Using Series LLCs for Real Estate Investment
Using Series LLCs for Real Estate Investment
February 16, 2018
One of the more interesting developments in the world of business law over the last few years is the introduction of the Series LLC.
For the uninitiated, a Series LLC is a variation of a traditional limited liability company ("LLC") which elects to have legally-separated subdivisions called "series." Each series is treated in much the same way that individual LLCs are treated, but the individual series are not independently registered with the state. This allows for a company to spool up and shut down series quickly and under much less formal circumstances while still keeping the benefit of legal protection across asset classes.
The best part of series LLCs is that they provide segmentation between one side of your business and another. You can group and segregate high-risk assets away from low-risk assets. This allows your business to continue to operate without a hitch even through the loss of a high-risk asset.
This is especially attractive in real estate investment, because you can place each individual property into a separate series within a single LLC. This means that your investment will only have a single LLC registered with the state, subjecting you to only a single set of state registrations and taxes, but you could have dozens of series holding dozens of properties at no additional charge. If anyone were to get a judgment against a single series, it would only affect the assets in that series, and would not taint the assests in any other series.
Not everything is perfect with series LLCs, and the most common problems with series LLCs is their youth, their complexity, and the tax treatment.
The first problem with series LLCs is that they are relatively new. As of this writing, only 17 states and Puerto Rico have adopted series LLC laws. In Alabama, for instance, series LLCs have only been allowed since 2015, and almost no lawsuits have been filed to date challenging the interpretation of Alabama state law in regards to series LLCs. This means that there is still a significant question about the enforceability of the various series LLC provisions. This also means that if your series LLC is operating in a state that does not recognize series LLCs, you may not get the benefit of this series segmentation of liability. Therefore, if you own properties in more than one state, you might not get the same protections in a non-series LLC state as you would in a series LLC state.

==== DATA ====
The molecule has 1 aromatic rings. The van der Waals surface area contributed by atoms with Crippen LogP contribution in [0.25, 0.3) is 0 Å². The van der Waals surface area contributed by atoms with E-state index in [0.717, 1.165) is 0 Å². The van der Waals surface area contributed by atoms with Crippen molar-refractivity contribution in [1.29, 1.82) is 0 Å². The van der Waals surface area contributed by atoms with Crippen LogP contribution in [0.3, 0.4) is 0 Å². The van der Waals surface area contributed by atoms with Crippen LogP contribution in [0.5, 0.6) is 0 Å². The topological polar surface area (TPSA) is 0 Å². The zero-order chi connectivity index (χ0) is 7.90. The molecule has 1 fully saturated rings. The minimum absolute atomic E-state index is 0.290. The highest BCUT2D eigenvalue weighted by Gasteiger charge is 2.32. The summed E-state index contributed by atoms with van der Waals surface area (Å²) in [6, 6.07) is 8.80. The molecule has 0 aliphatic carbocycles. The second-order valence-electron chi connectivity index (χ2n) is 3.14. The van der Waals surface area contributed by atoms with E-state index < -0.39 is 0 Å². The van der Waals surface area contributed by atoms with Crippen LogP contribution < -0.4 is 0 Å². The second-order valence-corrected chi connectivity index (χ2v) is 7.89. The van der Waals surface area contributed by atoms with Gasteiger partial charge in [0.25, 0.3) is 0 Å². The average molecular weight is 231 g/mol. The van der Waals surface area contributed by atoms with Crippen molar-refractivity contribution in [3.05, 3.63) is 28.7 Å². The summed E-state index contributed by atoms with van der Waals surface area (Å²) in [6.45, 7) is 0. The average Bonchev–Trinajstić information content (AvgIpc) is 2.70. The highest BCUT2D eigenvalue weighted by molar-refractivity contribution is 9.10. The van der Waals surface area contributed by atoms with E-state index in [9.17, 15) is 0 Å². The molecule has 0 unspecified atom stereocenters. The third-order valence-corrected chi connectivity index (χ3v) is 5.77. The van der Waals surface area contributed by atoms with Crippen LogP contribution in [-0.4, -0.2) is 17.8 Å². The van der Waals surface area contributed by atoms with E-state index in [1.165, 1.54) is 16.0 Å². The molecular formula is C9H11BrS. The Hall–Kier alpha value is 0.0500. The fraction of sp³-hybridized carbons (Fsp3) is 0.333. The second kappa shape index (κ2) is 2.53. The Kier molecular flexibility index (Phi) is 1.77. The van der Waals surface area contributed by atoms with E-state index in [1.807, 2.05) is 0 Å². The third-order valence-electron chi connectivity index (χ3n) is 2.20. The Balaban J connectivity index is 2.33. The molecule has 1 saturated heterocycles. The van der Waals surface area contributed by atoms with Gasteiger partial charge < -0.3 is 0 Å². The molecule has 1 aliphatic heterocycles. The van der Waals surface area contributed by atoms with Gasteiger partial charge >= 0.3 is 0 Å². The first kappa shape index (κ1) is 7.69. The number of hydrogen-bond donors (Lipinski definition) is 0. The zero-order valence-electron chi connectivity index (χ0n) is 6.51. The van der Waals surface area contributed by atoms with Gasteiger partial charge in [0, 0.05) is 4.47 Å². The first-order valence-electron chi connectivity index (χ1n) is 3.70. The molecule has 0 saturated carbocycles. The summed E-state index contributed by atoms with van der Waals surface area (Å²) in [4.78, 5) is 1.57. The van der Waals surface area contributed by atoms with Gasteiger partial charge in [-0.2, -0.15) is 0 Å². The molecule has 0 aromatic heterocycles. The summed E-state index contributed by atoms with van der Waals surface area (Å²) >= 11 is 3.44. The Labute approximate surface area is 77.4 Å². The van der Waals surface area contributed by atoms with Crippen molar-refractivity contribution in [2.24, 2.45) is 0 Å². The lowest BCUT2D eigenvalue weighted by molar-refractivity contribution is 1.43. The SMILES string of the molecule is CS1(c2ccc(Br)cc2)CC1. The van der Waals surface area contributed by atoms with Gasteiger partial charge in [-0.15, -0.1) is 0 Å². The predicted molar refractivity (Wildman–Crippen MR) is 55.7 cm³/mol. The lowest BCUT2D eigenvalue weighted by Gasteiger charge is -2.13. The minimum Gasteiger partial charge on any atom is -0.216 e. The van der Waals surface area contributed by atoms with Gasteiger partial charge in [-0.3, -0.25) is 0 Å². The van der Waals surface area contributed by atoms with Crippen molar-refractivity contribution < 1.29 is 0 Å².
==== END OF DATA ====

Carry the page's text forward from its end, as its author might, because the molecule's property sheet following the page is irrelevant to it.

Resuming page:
The second problem with series LLCs is their relative complexity. Most states, including Alabama, provide significant deference to the LLC's internal operating documents, such as a Operating Agreement or Limited Liability Company Agreement, in determining how the series will behave. This means that poorly drafted internal documents can result in significant liabilities, including the potential piercing of the corporate veil. This could result in personal liabilities even though you are operating an LLC. This means that retaining a competent attorney to draft the series LLC documents is of even more importance than it is in a standard LLC.
The final issue with series LLCs is the tax treatment. Currently, IRS Private Letter Ruling 200803004 governs the federal tax guidance regarding series LLCs. Specifically, this letter states that each separate series of an LLC is to be treated as a separate tax entity, which can continue to claim all deductions and exemptions that any other applicable LLC might be able to claim. However, this creates difficulty in multi-member series LLCs because each individual series that operates as a partnership could potentially be responsible for filing a separate tax return, which would greatly increase the expense of operating a series LLC, making it unattractive for many as an investment vehicle. While the IRS guidance is not final, and while there is lobbying currently being conducted to shift the current policy, nothing has changed in almost 10 years, so it is not certain when the IRS will supplement this guidance, if at all.
Unlike many attorneys, I still remain an advocate of series LLCs. I do not believe that they are a silver bullet that are going to solve all of your investment strategy woes, but I think that they can be especially attractive for single-owner investment companies. I also believe that, with slight tweaking, they can adequately fulfill the needs of multi-member LLC investment groups and partnerships. That said, a series LLC is not a DIY project. I have seen experienced attorneys critically bungle series LLC formation documents, which means that the average non-attorney is almost guaranteed to make mistakes that will likely result in corporate veil piercing, exposing your personal assets to risk. Setting up a series LLC should not be done without the assistance of competent legal counsel.